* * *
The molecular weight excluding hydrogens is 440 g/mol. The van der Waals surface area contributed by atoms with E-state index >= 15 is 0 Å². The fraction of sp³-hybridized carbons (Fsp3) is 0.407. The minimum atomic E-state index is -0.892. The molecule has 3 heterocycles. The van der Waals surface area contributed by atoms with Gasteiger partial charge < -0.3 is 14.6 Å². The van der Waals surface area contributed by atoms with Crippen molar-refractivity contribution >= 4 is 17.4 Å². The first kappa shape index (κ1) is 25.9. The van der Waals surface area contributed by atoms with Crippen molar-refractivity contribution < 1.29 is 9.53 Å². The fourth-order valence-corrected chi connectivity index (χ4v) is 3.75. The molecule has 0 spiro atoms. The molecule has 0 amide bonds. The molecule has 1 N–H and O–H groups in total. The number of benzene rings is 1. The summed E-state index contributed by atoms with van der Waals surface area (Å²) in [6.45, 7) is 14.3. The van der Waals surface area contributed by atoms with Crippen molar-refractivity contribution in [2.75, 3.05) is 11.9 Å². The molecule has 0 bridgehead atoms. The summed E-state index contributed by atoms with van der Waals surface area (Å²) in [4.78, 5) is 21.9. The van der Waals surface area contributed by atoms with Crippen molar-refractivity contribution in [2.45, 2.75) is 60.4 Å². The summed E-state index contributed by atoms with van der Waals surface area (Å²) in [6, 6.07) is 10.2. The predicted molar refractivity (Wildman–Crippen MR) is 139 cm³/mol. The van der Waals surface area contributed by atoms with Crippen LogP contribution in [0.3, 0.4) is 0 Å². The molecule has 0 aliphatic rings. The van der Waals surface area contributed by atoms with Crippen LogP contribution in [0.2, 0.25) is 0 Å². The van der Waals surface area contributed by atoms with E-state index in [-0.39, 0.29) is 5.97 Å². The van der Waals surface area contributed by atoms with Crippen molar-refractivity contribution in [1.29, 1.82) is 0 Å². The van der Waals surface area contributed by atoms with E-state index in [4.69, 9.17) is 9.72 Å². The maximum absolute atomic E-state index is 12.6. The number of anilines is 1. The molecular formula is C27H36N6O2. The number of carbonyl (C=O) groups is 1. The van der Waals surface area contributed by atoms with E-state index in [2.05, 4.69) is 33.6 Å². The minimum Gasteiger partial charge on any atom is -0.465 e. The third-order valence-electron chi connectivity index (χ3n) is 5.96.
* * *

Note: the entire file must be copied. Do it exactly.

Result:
The molecular weight excluding hydrogens is 440 g/mol. The van der Waals surface area contributed by atoms with E-state index >= 15 is 0 Å². The fraction of sp³-hybridized carbons (Fsp3) is 0.407. The minimum atomic E-state index is -0.892. The molecule has 3 heterocycles. The van der Waals surface area contributed by atoms with Gasteiger partial charge < -0.3 is 14.6 Å². The van der Waals surface area contributed by atoms with Crippen molar-refractivity contribution >= 4 is 17.4 Å². The first kappa shape index (κ1) is 25.9. The van der Waals surface area contributed by atoms with Crippen molar-refractivity contribution < 1.29 is 9.53 Å². The fourth-order valence-corrected chi connectivity index (χ4v) is 3.75. The molecule has 0 spiro atoms. The molecule has 0 amide bonds. The molecule has 1 N–H and O–H groups in total. The number of benzene rings is 1. The summed E-state index contributed by atoms with van der Waals surface area (Å²) in [6.45, 7) is 14.3. The van der Waals surface area contributed by atoms with Crippen molar-refractivity contribution in [2.75, 3.05) is 11.9 Å². The molecule has 0 bridgehead atoms. The summed E-state index contributed by atoms with van der Waals surface area (Å²) in [4.78, 5) is 21.9. The van der Waals surface area contributed by atoms with Crippen molar-refractivity contribution in [2.45, 2.75) is 60.4 Å². The summed E-state index contributed by atoms with van der Waals surface area (Å²) in [6, 6.07) is 10.2. The predicted molar refractivity (Wildman–Crippen MR) is 139 cm³/mol. The van der Waals surface area contributed by atoms with Crippen LogP contribution in [0.3, 0.4) is 0 Å². The molecule has 0 aliphatic rings. The van der Waals surface area contributed by atoms with Crippen LogP contribution in [0.2, 0.25) is 0 Å². The van der Waals surface area contributed by atoms with E-state index in [-0.39, 0.29) is 5.97 Å². The van der Waals surface area contributed by atoms with Crippen molar-refractivity contribution in [1.29, 1.82) is 0 Å². The van der Waals surface area contributed by atoms with E-state index in [4.69, 9.17) is 9.72 Å². The maximum absolute atomic E-state index is 12.6. The number of anilines is 1. The molecular formula is C27H36N6O2. The number of carbonyl (C=O) groups is 1. The van der Waals surface area contributed by atoms with E-state index in [2.05, 4.69) is 33.6 Å². The minimum Gasteiger partial charge on any atom is -0.465 e. The third-order valence-electron chi connectivity index (χ3n) is 5.96.